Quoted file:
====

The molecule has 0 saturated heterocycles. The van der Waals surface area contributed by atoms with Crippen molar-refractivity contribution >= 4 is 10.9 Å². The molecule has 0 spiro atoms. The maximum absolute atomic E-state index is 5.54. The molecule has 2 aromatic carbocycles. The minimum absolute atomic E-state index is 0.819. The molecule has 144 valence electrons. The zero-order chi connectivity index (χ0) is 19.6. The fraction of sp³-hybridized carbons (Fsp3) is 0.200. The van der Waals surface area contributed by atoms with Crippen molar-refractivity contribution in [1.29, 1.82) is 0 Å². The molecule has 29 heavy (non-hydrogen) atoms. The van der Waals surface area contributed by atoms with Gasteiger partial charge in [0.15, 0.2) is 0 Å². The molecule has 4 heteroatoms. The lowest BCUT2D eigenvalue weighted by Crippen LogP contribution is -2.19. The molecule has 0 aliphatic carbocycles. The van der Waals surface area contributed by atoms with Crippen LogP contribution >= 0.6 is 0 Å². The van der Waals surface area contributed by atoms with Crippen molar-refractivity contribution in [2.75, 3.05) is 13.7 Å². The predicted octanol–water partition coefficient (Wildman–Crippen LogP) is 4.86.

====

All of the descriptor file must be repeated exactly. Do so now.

The molecule has 0 saturated heterocycles. The van der Waals surface area contributed by atoms with Crippen molar-refractivity contribution >= 4 is 10.9 Å². The molecule has 0 spiro atoms. The maximum absolute atomic E-state index is 5.54. The molecule has 2 aromatic carbocycles. The minimum absolute atomic E-state index is 0.819. The molecule has 144 valence electrons. The zero-order chi connectivity index (χ0) is 19.6. The fraction of sp³-hybridized carbons (Fsp3) is 0.200. The van der Waals surface area contributed by atoms with Crippen molar-refractivity contribution in [1.29, 1.82) is 0 Å². The molecule has 29 heavy (non-hydrogen) atoms. The van der Waals surface area contributed by atoms with Gasteiger partial charge in [0.15, 0.2) is 0 Å². The molecule has 4 heteroatoms. The lowest BCUT2D eigenvalue weighted by Crippen LogP contribution is -2.19. The molecule has 0 aliphatic carbocycles. The van der Waals surface area contributed by atoms with Crippen LogP contribution >= 0.6 is 0 Å². The van der Waals surface area contributed by atoms with Crippen molar-refractivity contribution in [2.75, 3.05) is 13.7 Å². The predicted octanol–water partition coefficient (Wildman–Crippen LogP) is 4.86.